10. The process according to claim 5, wherein the slug injection of step b is carried out for up to seven consecutive days per week for a period of at least one week.
11. The process according to claim 5, wherein the liquid volume fraction in steps a and b is maintained in the range of about 0.010 to about 0.050.
12. The process according to claim 11, wherein the liquid volume fraction in steps a and b is maintained in the range of about 0.010 to about 0.015.
13. The process according to claim 5, wherein the additional amount of water in both step a and step b is injected at a rate between about 1 and 30 percent of the rate of cold water equivalent steam injected.
Description
CROSS-REFERENCE TO RELATED APPLICATIONS

This application is a continuation of application Ser. No. 292,200, filed Dec. 30, 1988, now abandoned.

BACKGROUND OF THE lNVENTION

This invention relates to a method of recovering crude petroleum from subsurface earth formations. More particularly, this invention relates to a method for improving a steam foam diversion process to increase the steam sweep efficiency during steam-flooding for the recovery of oil from an underground formation.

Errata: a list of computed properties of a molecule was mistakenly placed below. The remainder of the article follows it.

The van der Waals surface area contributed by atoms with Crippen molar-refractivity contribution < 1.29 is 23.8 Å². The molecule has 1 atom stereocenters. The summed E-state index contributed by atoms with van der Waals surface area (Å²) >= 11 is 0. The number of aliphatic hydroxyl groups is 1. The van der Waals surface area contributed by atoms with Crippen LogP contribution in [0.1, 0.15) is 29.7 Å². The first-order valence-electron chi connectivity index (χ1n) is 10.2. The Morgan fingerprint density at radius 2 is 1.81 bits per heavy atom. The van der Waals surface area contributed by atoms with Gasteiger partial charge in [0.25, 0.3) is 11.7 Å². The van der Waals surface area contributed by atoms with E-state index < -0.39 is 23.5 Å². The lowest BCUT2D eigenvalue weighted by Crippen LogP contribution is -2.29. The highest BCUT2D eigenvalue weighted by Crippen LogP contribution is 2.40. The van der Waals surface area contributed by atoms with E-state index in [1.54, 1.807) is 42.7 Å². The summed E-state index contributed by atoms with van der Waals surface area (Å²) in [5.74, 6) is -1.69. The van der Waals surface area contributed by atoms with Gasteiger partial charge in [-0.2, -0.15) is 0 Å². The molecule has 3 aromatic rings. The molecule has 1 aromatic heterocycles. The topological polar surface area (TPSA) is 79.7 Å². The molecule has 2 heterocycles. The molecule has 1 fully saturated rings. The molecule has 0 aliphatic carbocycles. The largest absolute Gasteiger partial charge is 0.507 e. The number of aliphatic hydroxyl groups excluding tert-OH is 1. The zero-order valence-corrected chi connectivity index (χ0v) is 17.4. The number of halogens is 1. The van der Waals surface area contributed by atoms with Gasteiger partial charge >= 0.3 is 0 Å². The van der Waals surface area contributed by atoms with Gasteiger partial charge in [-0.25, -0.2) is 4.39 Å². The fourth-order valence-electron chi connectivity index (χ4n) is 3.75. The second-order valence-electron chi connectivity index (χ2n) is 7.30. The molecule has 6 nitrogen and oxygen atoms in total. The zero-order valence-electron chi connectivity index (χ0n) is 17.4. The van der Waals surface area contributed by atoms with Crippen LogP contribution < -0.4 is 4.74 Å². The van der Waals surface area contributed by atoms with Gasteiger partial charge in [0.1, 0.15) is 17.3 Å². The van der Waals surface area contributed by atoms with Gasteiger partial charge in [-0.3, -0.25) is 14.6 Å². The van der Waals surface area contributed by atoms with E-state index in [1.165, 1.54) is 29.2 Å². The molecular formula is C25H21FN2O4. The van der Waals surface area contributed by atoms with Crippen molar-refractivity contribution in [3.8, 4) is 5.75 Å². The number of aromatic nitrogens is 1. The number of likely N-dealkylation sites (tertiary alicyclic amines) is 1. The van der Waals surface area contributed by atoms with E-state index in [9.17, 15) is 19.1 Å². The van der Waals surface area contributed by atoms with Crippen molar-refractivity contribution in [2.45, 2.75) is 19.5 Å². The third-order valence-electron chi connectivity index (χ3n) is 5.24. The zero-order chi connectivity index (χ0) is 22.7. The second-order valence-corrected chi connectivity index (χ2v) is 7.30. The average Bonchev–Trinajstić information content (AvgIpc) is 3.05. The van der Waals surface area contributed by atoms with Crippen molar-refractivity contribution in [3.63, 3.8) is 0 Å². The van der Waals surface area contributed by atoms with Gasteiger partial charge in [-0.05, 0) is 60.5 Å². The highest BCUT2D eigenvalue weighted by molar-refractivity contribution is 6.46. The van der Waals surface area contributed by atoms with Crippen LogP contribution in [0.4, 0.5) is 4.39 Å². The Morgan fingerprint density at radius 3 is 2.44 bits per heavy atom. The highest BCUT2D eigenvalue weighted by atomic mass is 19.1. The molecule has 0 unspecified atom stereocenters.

Many hydrocarbons are too thick to be recovered from subterranean petroleum-containing formations without assistance. These hydrocarbons are either the residual oil left in a depleted reservoir or virgin heavy hydrocarbons. These heavy hydrocarbons can be recovered through the use of steam drives which heat the formation, lower the viscosity of the hydrocarbons and enhance the flow of the hydrocarbons toward a production well.

However, it is commonly found that the steam will find shortcut pathways to some of the producing wells, thus bypassing oil in the zone between the injection well and the production well. Also, after initial steam injection breakthrough at the production well, the steam injection preferentially follows the path of the breakthrough. These pathways can take the form of channels in the formation or of gravity override in the upper portion of the oil-bearing stratum. Gravity override results from the lower density and viscosity of steam vapor compared to liquid oil and water. Thus, the total amount of the formation that is swept by the steam injection is limited.